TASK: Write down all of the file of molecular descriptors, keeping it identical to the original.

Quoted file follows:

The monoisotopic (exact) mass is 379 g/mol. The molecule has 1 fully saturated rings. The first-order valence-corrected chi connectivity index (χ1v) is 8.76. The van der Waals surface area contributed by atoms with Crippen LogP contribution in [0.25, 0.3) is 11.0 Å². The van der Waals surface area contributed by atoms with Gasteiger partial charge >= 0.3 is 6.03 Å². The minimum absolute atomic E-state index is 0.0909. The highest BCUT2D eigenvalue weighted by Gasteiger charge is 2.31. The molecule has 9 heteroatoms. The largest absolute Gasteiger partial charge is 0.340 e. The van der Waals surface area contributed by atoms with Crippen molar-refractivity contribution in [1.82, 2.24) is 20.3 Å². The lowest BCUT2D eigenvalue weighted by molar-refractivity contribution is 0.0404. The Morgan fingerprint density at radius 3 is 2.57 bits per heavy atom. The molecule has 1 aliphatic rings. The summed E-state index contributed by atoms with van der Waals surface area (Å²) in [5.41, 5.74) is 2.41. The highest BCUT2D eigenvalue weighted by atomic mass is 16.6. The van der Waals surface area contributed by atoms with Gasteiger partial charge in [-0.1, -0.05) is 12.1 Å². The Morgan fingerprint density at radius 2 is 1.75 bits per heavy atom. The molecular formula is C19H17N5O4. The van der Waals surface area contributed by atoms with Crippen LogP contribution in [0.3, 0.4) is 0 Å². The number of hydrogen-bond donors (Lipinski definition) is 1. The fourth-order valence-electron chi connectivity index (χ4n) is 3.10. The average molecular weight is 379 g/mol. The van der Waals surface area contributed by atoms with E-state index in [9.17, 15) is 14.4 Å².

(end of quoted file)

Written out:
The monoisotopic (exact) mass is 379 g/mol. The molecule has 1 fully saturated rings. The first-order valence-corrected chi connectivity index (χ1v) is 8.76. The van der Waals surface area contributed by atoms with Crippen LogP contribution in [0.25, 0.3) is 11.0 Å². The van der Waals surface area contributed by atoms with Gasteiger partial charge >= 0.3 is 6.03 Å². The minimum absolute atomic E-state index is 0.0909. The highest BCUT2D eigenvalue weighted by Gasteiger charge is 2.31. The molecule has 9 heteroatoms. The largest absolute Gasteiger partial charge is 0.340 e. The van der Waals surface area contributed by atoms with Crippen molar-refractivity contribution in [1.82, 2.24) is 20.3 Å². The lowest BCUT2D eigenvalue weighted by molar-refractivity contribution is 0.0404. The Morgan fingerprint density at radius 3 is 2.57 bits per heavy atom. The molecule has 1 aliphatic rings. The summed E-state index contributed by atoms with van der Waals surface area (Å²) in [5.41, 5.74) is 2.41. The highest BCUT2D eigenvalue weighted by atomic mass is 16.6. The van der Waals surface area contributed by atoms with Gasteiger partial charge in [-0.1, -0.05) is 12.1 Å². The Morgan fingerprint density at radius 2 is 1.75 bits per heavy atom. The molecular formula is C19H17N5O4. The van der Waals surface area contributed by atoms with Crippen LogP contribution in [0.3, 0.4) is 0 Å². The number of hydrogen-bond donors (Lipinski definition) is 1. The fourth-order valence-electron chi connectivity index (χ4n) is 3.10. The average molecular weight is 379 g/mol. The van der Waals surface area contributed by atoms with E-state index in [9.17, 15) is 14.4 Å².